“Farms are just like any other business; regardless of the size, our focus is sustainability,” Link said. “We strive for continuous improvement, looking every day for innovative ways to make things better for our environment. Farmers live on or near the land that they farm. We understand the importance of protecting our natural resources.”
Link, on behalf of Swisslane, provided a statement concerning the dairy's community and environmental vision.
“Our goal is making sure that 100 years from now our family will have the same or greater opportunities than we have today,” said Link. “We believe it is our responsibility and calling to be stewards of the land. That's just common sense when you make a living off the land ... Our commitment to the land is not just about growing crops but growing relationships … and growing our families and our business, which will result in growing our community.”
Swisslane is a concentrated animal feeding operation. CAFOs, by definition, rear large numbers of animals which create an enormous amount of waste. The average dairy cow produces 20 pounds of waste per day, Snell said, meaning a 3,000-cow operation would produce 60,000 pounds of waste each day, the equivalent of a small city.
Farms like Swisslane have many mitigation and best management practices at their disposal, Snell said, many of which Swisslane has implemented. DEQ grants have helped pay for tree planting and creation of buffers within the watershed, at no cost to landowners.
Still, stakeholders are uneasy. The Coldwater River Watershed Council has spent hundreds of thousands of dollars and countless hours restoring and protecting the watershed. For anglers and conservationists who frequent the river, the Swisslane spill isn't water under the bridge.
“We're fighting an uphill battle, because every time we make an improvement, it seems like something happens that tarnishes that improvement,” Coldwater River Watershed Council spokesperson Ron Barch said.
Recent examples he cited were various spills and damage done to the river and its tributaries by a contractor three years ago.
Large spills are an ongoing problem for the watershed council, Barch said. The Coldwater River Watershed Council was formed in part to protect against pollution from large CAFOs in and around the watershed.
The council will be removing log jams and debris when weather permits. Barch said this eliminates backups, which helps the river clear up faster in case of a spill. Still, these measures alone aren't enough to abate a large-scale spill during the warmer months.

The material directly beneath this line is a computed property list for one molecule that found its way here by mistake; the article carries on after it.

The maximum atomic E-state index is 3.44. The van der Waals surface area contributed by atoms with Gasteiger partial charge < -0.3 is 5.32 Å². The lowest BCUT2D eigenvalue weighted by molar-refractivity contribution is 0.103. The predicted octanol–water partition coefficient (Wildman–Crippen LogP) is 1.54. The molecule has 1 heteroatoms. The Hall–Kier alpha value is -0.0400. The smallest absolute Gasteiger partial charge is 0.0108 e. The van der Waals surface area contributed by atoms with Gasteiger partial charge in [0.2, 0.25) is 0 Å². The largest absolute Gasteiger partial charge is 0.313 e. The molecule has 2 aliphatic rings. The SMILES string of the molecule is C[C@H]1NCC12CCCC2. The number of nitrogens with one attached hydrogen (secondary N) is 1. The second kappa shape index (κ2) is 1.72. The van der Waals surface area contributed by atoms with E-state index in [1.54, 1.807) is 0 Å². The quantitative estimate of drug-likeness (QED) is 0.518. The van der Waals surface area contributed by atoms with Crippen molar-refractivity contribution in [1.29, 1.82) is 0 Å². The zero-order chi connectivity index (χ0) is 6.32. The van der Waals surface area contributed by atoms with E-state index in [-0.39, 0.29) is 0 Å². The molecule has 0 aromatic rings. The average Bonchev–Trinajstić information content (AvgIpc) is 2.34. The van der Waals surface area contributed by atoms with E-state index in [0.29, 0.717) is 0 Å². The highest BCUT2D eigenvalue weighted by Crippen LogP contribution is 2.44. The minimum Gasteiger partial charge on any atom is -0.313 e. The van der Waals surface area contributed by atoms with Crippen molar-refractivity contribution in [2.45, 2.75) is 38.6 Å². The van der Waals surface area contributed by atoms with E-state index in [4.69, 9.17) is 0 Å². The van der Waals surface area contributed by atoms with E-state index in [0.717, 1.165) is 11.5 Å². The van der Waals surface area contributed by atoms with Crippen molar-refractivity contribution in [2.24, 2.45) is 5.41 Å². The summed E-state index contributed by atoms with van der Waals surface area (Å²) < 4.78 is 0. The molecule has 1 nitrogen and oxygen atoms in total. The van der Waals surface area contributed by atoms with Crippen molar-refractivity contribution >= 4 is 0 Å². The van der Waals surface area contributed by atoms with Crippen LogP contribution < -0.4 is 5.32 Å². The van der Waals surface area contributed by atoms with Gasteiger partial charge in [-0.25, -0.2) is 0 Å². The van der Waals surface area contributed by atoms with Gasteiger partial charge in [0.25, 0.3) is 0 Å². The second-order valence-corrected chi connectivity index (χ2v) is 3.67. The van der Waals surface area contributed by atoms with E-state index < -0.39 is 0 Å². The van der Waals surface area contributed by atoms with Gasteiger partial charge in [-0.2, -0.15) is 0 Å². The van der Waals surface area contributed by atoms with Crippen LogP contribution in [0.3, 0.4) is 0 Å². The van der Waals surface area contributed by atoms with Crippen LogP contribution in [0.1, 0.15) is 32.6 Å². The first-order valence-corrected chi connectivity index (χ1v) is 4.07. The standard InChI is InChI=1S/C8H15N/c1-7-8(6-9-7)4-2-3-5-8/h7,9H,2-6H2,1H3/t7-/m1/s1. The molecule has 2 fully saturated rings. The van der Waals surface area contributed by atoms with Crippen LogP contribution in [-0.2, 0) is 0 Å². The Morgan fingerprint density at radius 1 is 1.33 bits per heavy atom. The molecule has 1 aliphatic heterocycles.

“I think there's lots more that can be done,” Barch said. “This is an ongoing problem, and the DEQ doesn't seem to take it that seriously. Nothing seems to happen; there isn't much accountability.”
E. coli poses a serious health risk in the event of a manure spill, Barch said. The pathogen is derived from both animal and human waste and has been identified in area water ways such as Thornapple Lake, Jordan Lake, the Coldwater River and Gun Lake.
“Agriculture is increasing within Barry, Ionia and Kent counties, and this is the kind of dilemma that happens with large-scale agricultural operations,” Barch said.
Manure storage and application methods must be seriously rethought in order to safeguard the region's water, he said.
The Coldwater River and its tributaries exhibit E. coli levels above accepted standards, Snell said. Agricultural applications are the main culprit for elevated levels of E. coli, as well as nutrients that cause algae blooms and fish kills.
“… [J]ust downstream from Swisslane, kids swim, tube and play in the stream all summer,” Snell said. “People fish the creek and the Coldwater … These activities, at times, would be considered to be restricted or dangerous based upon Michigan law.”
Data in nearby watersheds indicate E. coli originates primarily from agricultural manure, Snell said. Human septic systems also contribute to the problem. Snell has identified several homes within the watershed discharging untreated sewage into surface waters.
Snell suggested increasing safeguards to defend mechanical equipment malfunctions, the culprit in recent spills.
“It seems to be in everyone's best interest, the farmers included, to have some additional margin of safety, or redundancy, built into the infrastructure, especially when it is so close to the stream,” he said.
In the end, Snell urged stakeholders to consider the long-term sustainability of their actions to protect the watershed, which provides priceless environmental and agricultural utility to the region.
“We all live downstream of something,” he said.”